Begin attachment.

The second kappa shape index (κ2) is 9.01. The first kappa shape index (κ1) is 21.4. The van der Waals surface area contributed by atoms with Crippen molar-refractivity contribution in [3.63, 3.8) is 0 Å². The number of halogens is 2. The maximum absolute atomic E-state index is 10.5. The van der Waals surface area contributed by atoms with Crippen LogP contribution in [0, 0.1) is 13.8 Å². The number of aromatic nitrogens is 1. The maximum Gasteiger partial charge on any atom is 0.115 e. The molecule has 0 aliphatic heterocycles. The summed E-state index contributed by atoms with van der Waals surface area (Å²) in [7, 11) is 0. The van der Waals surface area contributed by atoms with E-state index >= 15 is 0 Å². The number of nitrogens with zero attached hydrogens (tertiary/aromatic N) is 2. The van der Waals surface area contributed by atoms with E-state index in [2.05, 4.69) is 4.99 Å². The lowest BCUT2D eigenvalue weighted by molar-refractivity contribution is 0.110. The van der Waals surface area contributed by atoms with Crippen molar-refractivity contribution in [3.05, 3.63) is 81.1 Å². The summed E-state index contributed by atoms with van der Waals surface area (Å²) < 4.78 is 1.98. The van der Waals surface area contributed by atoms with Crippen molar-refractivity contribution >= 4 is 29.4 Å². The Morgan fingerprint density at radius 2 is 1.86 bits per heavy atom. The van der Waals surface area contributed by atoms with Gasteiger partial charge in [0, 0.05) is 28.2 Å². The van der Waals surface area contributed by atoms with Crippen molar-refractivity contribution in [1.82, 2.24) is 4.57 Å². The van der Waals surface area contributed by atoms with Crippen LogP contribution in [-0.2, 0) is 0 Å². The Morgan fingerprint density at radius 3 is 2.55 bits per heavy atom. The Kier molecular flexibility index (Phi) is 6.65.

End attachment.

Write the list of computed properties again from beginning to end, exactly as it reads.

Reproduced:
The second kappa shape index (κ2) is 9.01. The first kappa shape index (κ1) is 21.4. The van der Waals surface area contributed by atoms with Crippen molar-refractivity contribution in [3.63, 3.8) is 0 Å². The number of halogens is 2. The maximum absolute atomic E-state index is 10.5. The van der Waals surface area contributed by atoms with Crippen LogP contribution in [0, 0.1) is 13.8 Å². The number of aromatic nitrogens is 1. The maximum Gasteiger partial charge on any atom is 0.115 e. The molecule has 0 aliphatic heterocycles. The summed E-state index contributed by atoms with van der Waals surface area (Å²) in [7, 11) is 0. The van der Waals surface area contributed by atoms with E-state index >= 15 is 0 Å². The number of nitrogens with zero attached hydrogens (tertiary/aromatic N) is 2. The van der Waals surface area contributed by atoms with E-state index in [2.05, 4.69) is 4.99 Å². The lowest BCUT2D eigenvalue weighted by molar-refractivity contribution is 0.110. The van der Waals surface area contributed by atoms with Crippen molar-refractivity contribution in [3.05, 3.63) is 81.1 Å². The summed E-state index contributed by atoms with van der Waals surface area (Å²) < 4.78 is 1.98. The van der Waals surface area contributed by atoms with Crippen molar-refractivity contribution >= 4 is 29.4 Å². The Morgan fingerprint density at radius 2 is 1.86 bits per heavy atom. The van der Waals surface area contributed by atoms with Gasteiger partial charge in [0, 0.05) is 28.2 Å². The van der Waals surface area contributed by atoms with Crippen molar-refractivity contribution in [1.82, 2.24) is 4.57 Å². The van der Waals surface area contributed by atoms with Crippen LogP contribution in [-0.2, 0) is 0 Å². The Morgan fingerprint density at radius 3 is 2.55 bits per heavy atom. The Kier molecular flexibility index (Phi) is 6.65.